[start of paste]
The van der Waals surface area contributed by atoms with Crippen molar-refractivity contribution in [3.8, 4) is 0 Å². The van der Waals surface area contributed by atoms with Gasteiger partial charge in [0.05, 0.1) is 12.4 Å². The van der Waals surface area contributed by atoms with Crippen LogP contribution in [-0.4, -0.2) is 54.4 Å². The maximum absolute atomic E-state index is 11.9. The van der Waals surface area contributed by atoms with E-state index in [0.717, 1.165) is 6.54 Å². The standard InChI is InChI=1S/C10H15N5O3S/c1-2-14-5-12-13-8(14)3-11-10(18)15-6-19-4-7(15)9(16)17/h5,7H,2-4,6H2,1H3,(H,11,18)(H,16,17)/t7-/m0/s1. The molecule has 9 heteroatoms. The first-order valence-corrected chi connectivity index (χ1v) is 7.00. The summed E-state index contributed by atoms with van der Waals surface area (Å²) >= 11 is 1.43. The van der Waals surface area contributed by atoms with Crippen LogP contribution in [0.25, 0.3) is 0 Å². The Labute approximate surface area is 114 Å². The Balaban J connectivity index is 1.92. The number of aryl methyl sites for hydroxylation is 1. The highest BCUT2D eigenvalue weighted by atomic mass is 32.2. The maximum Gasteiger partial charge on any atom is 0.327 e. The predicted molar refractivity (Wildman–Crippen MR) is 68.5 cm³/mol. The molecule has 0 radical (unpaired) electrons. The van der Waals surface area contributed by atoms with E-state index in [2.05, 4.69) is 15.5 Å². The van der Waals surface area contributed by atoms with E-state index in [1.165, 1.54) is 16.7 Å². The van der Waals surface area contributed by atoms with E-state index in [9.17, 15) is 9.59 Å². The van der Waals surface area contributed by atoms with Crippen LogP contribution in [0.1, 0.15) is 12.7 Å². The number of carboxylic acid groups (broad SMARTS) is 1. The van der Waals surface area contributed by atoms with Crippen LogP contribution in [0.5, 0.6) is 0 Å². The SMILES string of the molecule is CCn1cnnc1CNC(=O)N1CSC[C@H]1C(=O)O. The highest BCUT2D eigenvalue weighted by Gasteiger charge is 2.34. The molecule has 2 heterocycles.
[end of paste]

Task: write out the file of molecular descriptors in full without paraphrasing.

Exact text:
The van der Waals surface area contributed by atoms with Crippen molar-refractivity contribution in [3.8, 4) is 0 Å². The van der Waals surface area contributed by atoms with Gasteiger partial charge in [0.05, 0.1) is 12.4 Å². The van der Waals surface area contributed by atoms with Crippen LogP contribution in [-0.4, -0.2) is 54.4 Å². The maximum absolute atomic E-state index is 11.9. The van der Waals surface area contributed by atoms with E-state index in [0.717, 1.165) is 6.54 Å². The standard InChI is InChI=1S/C10H15N5O3S/c1-2-14-5-12-13-8(14)3-11-10(18)15-6-19-4-7(15)9(16)17/h5,7H,2-4,6H2,1H3,(H,11,18)(H,16,17)/t7-/m0/s1. The molecule has 9 heteroatoms. The first-order valence-corrected chi connectivity index (χ1v) is 7.00. The summed E-state index contributed by atoms with van der Waals surface area (Å²) >= 11 is 1.43. The van der Waals surface area contributed by atoms with Crippen LogP contribution in [0.25, 0.3) is 0 Å². The Labute approximate surface area is 114 Å². The Balaban J connectivity index is 1.92. The number of aryl methyl sites for hydroxylation is 1. The highest BCUT2D eigenvalue weighted by atomic mass is 32.2. The maximum Gasteiger partial charge on any atom is 0.327 e. The predicted molar refractivity (Wildman–Crippen MR) is 68.5 cm³/mol. The molecule has 0 radical (unpaired) electrons. The van der Waals surface area contributed by atoms with E-state index in [2.05, 4.69) is 15.5 Å². The van der Waals surface area contributed by atoms with E-state index in [1.165, 1.54) is 16.7 Å². The van der Waals surface area contributed by atoms with E-state index in [9.17, 15) is 9.59 Å². The van der Waals surface area contributed by atoms with Crippen LogP contribution in [0.1, 0.15) is 12.7 Å². The number of carboxylic acid groups (broad SMARTS) is 1. The van der Waals surface area contributed by atoms with Crippen LogP contribution in [0.5, 0.6) is 0 Å². The SMILES string of the molecule is CCn1cnnc1CNC(=O)N1CSC[C@H]1C(=O)O. The highest BCUT2D eigenvalue weighted by Gasteiger charge is 2.34. The molecule has 2 heterocycles.